**Figure 3.**Degree distribution of the sampled nodes for Hubballs (left) and Coreballs (right) with different parameters, on the Facebook graph. For the sampled nodes, their degree in the sampled graph (top) and in the initial graph (bottom) lead to two different degree distributions. They are different since, in the sampled graph, edges to unsampled nodes are not present. The Hubball with α = 0 is equal to the Coreball with γ = 0, hence plots can be compared.

**Figure 4.**Degree distribution (left) and density (right) of the collected nodes on the Facebook graph. The sampling reduces the graph to 20% of its original size. The curve corresponding to the initial graph is in cyan.

**Figure 5.**Probability to visit a node with respect to its degree on the Facebook graph for several sampling schemes. Fireball and Edgeball methods have been omitted from the graphs for clarity. The experiment starts using four randomly-selected initial nodes, and is repeated 10 times. The Snowball result is plotted as an indicator of the value for the non-random case, with probability 1. Note that for the Snowball, although the propagation is non-random, the initial starting points are randomized between each run. (a) Ball with 2000 nodes (approx. 4 layers of Spikyball) and a selection of 10% of the nodes at each layer (b) Ball with 8000 nodes (approx. 8 layers) and the same selection rate. On the left, most of the nodes were visited only once during the 10 tests except for the highest degree ones (above 100 connections). The large 95% confidence interval indicates high variations in the results. On the right, The curve shows a more robust outcome with lower fluctuations and high probability to be visited when a node has a degree larger than 50 (more than 8 visits out of 10). Spikyball-based methods behave in a stabler manner than alternative sampling schemes.

**Table 1.**Datasets used in numerical experiments. Only the largest connected component has been kept in case of a disconnected graph.

$\left|\mathit{V}\right|$ | $\left|\mathit{E}\right|$ | |
---|---|---|

Facebook [20] | 22 k | 171 k |

Github [20] | 37.7 k | 289 k |

Google+ [21] | 202 k | 1.13 M |

Youtube [21] | 495 k | 1.93 M |

**Table 2.**Kolmogorov-Smirnov test for degree distribution similarity (lower is closer) for the Facebook and Github graphs sampled at 20%, Google+ and Youtube graphs sampled at 10%. The degree distribution is considered either fully (“full” column) or for high-degree (greater than the mean degree of all nodes in the graph) nodes only.

Facebook (20%) | Github (20%) | Google+ (10%) | Youtube (10%) | |||||
---|---|---|---|---|---|---|---|---|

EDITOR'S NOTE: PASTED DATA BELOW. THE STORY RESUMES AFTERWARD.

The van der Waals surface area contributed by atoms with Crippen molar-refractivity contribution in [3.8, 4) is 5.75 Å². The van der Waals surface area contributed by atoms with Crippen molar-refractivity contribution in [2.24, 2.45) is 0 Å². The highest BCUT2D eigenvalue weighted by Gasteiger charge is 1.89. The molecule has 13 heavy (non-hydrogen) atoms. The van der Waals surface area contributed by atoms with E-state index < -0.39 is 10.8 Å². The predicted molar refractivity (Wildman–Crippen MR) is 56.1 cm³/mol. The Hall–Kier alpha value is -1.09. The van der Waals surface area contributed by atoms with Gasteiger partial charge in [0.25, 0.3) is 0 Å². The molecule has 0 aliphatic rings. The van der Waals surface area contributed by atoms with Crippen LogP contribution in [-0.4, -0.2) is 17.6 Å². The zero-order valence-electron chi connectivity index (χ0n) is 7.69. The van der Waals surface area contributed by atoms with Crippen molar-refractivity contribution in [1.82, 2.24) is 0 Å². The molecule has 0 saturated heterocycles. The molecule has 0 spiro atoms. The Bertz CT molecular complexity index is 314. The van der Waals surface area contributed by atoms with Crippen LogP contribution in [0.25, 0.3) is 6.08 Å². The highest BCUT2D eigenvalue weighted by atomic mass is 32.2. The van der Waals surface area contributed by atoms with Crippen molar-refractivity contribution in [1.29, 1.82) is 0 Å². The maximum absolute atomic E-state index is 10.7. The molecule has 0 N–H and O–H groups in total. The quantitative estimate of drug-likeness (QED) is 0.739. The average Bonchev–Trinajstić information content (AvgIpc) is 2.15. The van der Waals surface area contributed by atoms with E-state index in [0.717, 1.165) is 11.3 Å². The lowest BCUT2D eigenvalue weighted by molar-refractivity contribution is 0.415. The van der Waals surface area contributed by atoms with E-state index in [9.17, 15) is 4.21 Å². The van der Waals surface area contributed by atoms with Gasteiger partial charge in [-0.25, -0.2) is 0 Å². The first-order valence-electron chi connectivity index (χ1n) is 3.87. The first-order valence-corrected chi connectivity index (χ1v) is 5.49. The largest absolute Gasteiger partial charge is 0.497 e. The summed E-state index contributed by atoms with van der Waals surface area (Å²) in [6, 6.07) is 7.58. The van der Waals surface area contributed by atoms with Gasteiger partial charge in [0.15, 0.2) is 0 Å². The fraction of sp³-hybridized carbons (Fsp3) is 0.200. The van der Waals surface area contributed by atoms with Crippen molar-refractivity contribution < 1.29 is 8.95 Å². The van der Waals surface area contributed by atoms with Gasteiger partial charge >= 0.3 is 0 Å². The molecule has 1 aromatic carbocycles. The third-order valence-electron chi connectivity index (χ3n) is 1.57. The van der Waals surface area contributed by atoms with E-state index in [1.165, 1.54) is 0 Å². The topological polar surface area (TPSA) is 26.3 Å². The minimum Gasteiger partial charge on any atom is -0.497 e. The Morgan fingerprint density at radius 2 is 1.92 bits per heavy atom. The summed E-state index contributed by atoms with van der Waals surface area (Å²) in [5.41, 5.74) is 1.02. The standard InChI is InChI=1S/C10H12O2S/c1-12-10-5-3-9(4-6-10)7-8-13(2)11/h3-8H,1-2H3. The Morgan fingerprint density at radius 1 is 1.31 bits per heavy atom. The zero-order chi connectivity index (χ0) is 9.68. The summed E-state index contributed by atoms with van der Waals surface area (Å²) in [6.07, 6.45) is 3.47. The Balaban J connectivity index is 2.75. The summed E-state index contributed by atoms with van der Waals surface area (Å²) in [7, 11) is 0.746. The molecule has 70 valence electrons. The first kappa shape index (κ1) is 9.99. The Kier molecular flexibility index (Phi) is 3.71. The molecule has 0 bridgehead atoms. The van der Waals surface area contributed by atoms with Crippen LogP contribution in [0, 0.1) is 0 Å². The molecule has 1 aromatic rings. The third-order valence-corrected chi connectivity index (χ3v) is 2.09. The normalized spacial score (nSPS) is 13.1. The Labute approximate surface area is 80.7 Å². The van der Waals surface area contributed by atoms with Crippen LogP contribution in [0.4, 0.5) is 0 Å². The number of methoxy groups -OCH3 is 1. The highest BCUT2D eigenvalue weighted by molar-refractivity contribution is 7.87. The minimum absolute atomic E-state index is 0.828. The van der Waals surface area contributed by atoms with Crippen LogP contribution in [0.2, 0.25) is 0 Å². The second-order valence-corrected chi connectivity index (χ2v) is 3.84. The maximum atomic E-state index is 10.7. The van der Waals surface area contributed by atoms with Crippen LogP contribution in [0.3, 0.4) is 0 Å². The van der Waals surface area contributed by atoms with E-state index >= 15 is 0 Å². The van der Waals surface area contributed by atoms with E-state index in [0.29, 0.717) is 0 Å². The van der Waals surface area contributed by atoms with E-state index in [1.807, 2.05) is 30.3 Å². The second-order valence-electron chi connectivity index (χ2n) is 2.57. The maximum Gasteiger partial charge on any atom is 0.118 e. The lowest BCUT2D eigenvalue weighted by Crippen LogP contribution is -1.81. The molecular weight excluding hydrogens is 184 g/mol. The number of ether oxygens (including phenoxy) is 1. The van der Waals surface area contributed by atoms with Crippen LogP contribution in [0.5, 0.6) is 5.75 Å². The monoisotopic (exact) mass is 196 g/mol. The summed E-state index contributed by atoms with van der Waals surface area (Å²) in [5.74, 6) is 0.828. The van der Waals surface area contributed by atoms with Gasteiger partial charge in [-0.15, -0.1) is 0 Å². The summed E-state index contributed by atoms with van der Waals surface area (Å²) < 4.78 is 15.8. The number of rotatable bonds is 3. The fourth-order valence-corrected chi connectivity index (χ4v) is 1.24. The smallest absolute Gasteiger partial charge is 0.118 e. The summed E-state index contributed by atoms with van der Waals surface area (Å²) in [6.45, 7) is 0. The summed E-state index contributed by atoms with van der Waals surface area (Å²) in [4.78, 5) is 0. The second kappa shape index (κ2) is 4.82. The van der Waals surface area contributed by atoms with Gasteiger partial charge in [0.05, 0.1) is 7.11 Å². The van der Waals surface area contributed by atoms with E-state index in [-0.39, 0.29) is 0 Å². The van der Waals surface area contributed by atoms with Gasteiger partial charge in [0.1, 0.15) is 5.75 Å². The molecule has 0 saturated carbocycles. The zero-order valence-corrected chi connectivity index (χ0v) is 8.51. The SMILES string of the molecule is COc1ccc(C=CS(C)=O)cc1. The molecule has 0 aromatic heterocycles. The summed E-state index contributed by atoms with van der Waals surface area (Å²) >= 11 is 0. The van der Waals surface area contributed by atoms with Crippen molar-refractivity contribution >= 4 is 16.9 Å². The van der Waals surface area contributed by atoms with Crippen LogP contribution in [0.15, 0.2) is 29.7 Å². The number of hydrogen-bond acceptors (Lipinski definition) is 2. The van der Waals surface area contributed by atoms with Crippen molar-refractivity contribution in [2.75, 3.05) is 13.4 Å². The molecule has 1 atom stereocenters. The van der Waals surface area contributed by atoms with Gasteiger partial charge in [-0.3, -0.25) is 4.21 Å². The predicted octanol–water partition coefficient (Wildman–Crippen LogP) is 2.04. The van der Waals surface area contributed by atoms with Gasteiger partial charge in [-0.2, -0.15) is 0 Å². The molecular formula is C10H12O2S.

full | $\mathit{d}>$mean | full | $\mathit{d}>$mean | full | $\mathit{d}>$mean | full | $\mathit{d}>$mean | |

Metropolis-Hastings | 0.118 | 0.127 | 0.174 | 0.059 | 0.216 | 0.105 | 0.237 | 0.020 |

CNRW | 0.227 | 0.053 | 0.278 | 0.076 | 0.591 | 0.153 | 0.362 | 0.178 |

CNARW | 0.181 | 0.038 | 0.273 | 0.065 | 0.489 | 0.161 | 0.353 | 0.141 |

Forest Fire | 0.160 | 0.016 | 0.281 | 0.059 | 0.529 | 0.102 | 0.318 | 0.141 |

Fireball | 0.266 | 0.077 | 0.306 | 0.077 | 0.557 | 0.113 | 0.396 | 0.169 |

Edgeball | 0.268 | 0.084 | 0.211 | 0.035 | 0.638 | 0.164 | 0.342 | 0.169 |

Hubball | 0.243 | 0.096 | 0.112 | 0.027 | 0.573 | 0.140 | 0.279 | 0.099 |

Coreball | 0.537 | 0.183 | 0.520 | 0.056 | 0.702 | 0.188 | 0.499 | 0.223 |

Snowball | 0.224 | 0.082 | 0.073 | 0.022 | 0.482 | 0.052 | 0.279 | 0.125 |

**Table 3.**Numerical results for the Facebook graph sampled at 10% and 20%. Full graph’s average clustering coefficient is 0.36, transitivity ratio is 0.23, density is 6.7 × 10

^{−4}. Relative error for the average clustering coefficient and transitivity ratio is shown between parentheses.

Sampling Method | Avg. Clustering Coef. | Transitivity Ratio | PageRank Ratio | Density | |
---|---|---|---|---|---|

Metropolis-Hastings | 10% | 0.420 (16.83%) | 0.405 (76.25%) | 1.490 | 4.91 × 10^{−4} |

20% | 0.409 (12.57%) | 0.330 (42.15%) | 1.463 | 3.08 × 10^{−3} | |

CNRW | 10% | 0.464 (29.06%) | 0.337 (45.15%) | 2.007 | 9.52 × 10^{−3} |

20% | 0.445 (23.78%) | 0.299 (28.66%) | 1.771 | 5.22 × 10^{−3} | |

CNARW | 10% | 0.369 (2.49%) | 0.287 (23.42%) | 2.057 | 7.99 × 10^{−3} |

20% | 0.375 (4.19%) | 0.274 (17.77%) | 1.757 | 4.75 × 10^{−3} | |

Forest fire | 10% | 0.320 (11.10%) | 0.291 (25.23%) | 1.773 | 8.49 × 10^{−3} |

20% | 0.411 (14.37%) | 0.275 (18.42%) | 1.600 | 4.46 × 10^{−3} | |

Fireball | 10% | 0.413 (14.82%) | 0.303 (30.32%) | 1.887 | 1.09 × 10^{−2} |

20% | 0.392 (8.95%) | 0.254 (9.12%) | 1.650 | 5.96 × 10^{−3} | |

Edgeball | 10% | 0.441 (22.59%) | 0.238 (2.44%) | 1.854 | 1.50 × 10^{−2} |

20% | 0.449 (24.73%) | 0.257 (10.53%) | 1.664 | 6.23 × 10^{−3} | |

Hubball | 10% | 0.484 (34.46%) | 0.220 (5.51%) | 1.805 | 1.41 × 10^{−2} |

20% | 0.460 (27.94%) | 0.223 (4.02%) | 1.619 | 6.46 × 10^{−3} | |

Coreball | 10% | 0.476 (32.32%) | 0.291 (25.39%) | 2.030 | 1.97 × 10^{−2} |

20% | 0.461 (28.23%) | 0.300 (29.20%) | 1.823 | 7.57 × 10^{−3} | |

Snowball | 10% | 0.373 (3.81%) | 0.245 (5.66%) | 1.750 | 1.22 × 10^{−2} |

20% | 0.399 (10.87%) | 0.243 (4.48%) | 1.660 | 5.69 × 10^{−3} |

**Table 4.**Numerical results for the Github graph sampled at 10% and 20%. Full graph’s average clustering coefficient is 0.168, transitivity ratio is 1.24 × 10

^{−2}, density is 4.07 × 10

^{−4}. Relative error for the average clustering coefficient and transitivity ratio is shown between parentheses.

Sampling Method | Avg. Clustering Coef. | Transitivity Ratio | PageRank Ratio | Density | |